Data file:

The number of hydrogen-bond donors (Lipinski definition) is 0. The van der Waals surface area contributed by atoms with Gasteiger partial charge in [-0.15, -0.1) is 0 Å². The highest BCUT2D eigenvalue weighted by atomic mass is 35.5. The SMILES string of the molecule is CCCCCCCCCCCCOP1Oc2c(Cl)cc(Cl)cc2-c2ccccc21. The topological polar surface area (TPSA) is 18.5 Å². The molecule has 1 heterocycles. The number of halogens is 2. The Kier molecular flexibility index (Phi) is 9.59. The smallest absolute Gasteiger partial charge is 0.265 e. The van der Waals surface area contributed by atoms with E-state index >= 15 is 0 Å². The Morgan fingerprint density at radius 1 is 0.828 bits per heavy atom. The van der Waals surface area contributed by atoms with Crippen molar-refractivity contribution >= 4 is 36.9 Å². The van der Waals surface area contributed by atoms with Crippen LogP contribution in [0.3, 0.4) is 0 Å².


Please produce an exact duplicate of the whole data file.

The number of hydrogen-bond donors (Lipinski definition) is 0. The van der Waals surface area contributed by atoms with Gasteiger partial charge in [-0.15, -0.1) is 0 Å². The highest BCUT2D eigenvalue weighted by atomic mass is 35.5. The SMILES string of the molecule is CCCCCCCCCCCCOP1Oc2c(Cl)cc(Cl)cc2-c2ccccc21. The topological polar surface area (TPSA) is 18.5 Å². The molecule has 1 heterocycles. The number of halogens is 2. The Kier molecular flexibility index (Phi) is 9.59. The smallest absolute Gasteiger partial charge is 0.265 e. The van der Waals surface area contributed by atoms with E-state index >= 15 is 0 Å². The Morgan fingerprint density at radius 1 is 0.828 bits per heavy atom. The van der Waals surface area contributed by atoms with Crippen molar-refractivity contribution >= 4 is 36.9 Å². The van der Waals surface area contributed by atoms with Crippen LogP contribution in [0.3, 0.4) is 0 Å².